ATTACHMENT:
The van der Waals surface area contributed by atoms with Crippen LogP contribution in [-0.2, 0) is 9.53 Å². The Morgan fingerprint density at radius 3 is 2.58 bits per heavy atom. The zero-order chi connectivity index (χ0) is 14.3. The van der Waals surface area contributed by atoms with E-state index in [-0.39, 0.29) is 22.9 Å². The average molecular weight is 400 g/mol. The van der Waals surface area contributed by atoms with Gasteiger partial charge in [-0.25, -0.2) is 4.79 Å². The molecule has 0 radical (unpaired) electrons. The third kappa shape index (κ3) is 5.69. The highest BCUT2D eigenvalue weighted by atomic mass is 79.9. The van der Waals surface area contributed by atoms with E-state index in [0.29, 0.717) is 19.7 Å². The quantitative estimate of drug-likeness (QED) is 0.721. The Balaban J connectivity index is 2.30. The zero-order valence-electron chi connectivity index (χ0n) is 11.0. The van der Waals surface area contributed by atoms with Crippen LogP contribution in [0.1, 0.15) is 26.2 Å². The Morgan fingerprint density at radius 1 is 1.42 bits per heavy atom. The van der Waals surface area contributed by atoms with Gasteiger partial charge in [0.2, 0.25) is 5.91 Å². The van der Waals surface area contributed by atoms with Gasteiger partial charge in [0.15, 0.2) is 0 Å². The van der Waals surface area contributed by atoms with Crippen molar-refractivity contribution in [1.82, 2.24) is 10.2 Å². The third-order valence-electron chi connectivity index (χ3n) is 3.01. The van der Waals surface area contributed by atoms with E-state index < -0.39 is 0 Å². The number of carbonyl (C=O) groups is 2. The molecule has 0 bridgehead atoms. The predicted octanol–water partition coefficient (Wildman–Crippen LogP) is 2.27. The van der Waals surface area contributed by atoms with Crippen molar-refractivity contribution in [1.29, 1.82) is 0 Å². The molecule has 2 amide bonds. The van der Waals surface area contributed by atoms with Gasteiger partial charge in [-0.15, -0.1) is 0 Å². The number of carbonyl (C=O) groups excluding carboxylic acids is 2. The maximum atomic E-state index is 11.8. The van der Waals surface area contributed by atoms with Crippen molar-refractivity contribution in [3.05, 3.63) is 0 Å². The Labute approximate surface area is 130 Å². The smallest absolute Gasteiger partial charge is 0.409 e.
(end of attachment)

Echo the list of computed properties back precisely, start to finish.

The van der Waals surface area contributed by atoms with Crippen LogP contribution in [-0.2, 0) is 9.53 Å². The Morgan fingerprint density at radius 3 is 2.58 bits per heavy atom. The zero-order chi connectivity index (χ0) is 14.3. The van der Waals surface area contributed by atoms with E-state index in [-0.39, 0.29) is 22.9 Å². The average molecular weight is 400 g/mol. The van der Waals surface area contributed by atoms with Gasteiger partial charge in [-0.25, -0.2) is 4.79 Å². The molecule has 0 radical (unpaired) electrons. The third kappa shape index (κ3) is 5.69. The highest BCUT2D eigenvalue weighted by atomic mass is 79.9. The van der Waals surface area contributed by atoms with E-state index in [0.29, 0.717) is 19.7 Å². The quantitative estimate of drug-likeness (QED) is 0.721. The Balaban J connectivity index is 2.30. The zero-order valence-electron chi connectivity index (χ0n) is 11.0. The van der Waals surface area contributed by atoms with Crippen LogP contribution in [0.1, 0.15) is 26.2 Å². The Morgan fingerprint density at radius 1 is 1.42 bits per heavy atom. The van der Waals surface area contributed by atoms with Gasteiger partial charge in [0.2, 0.25) is 5.91 Å². The van der Waals surface area contributed by atoms with Gasteiger partial charge in [0.15, 0.2) is 0 Å². The van der Waals surface area contributed by atoms with Crippen molar-refractivity contribution in [1.82, 2.24) is 10.2 Å². The third-order valence-electron chi connectivity index (χ3n) is 3.01. The van der Waals surface area contributed by atoms with E-state index < -0.39 is 0 Å². The number of carbonyl (C=O) groups is 2. The molecule has 0 bridgehead atoms. The predicted octanol–water partition coefficient (Wildman–Crippen LogP) is 2.27. The van der Waals surface area contributed by atoms with Crippen molar-refractivity contribution in [1.29, 1.82) is 0 Å². The molecule has 2 amide bonds. The van der Waals surface area contributed by atoms with Gasteiger partial charge in [-0.15, -0.1) is 0 Å². The number of carbonyl (C=O) groups excluding carboxylic acids is 2. The maximum atomic E-state index is 11.8. The van der Waals surface area contributed by atoms with Crippen molar-refractivity contribution in [3.05, 3.63) is 0 Å². The Labute approximate surface area is 130 Å². The smallest absolute Gasteiger partial charge is 0.409 e.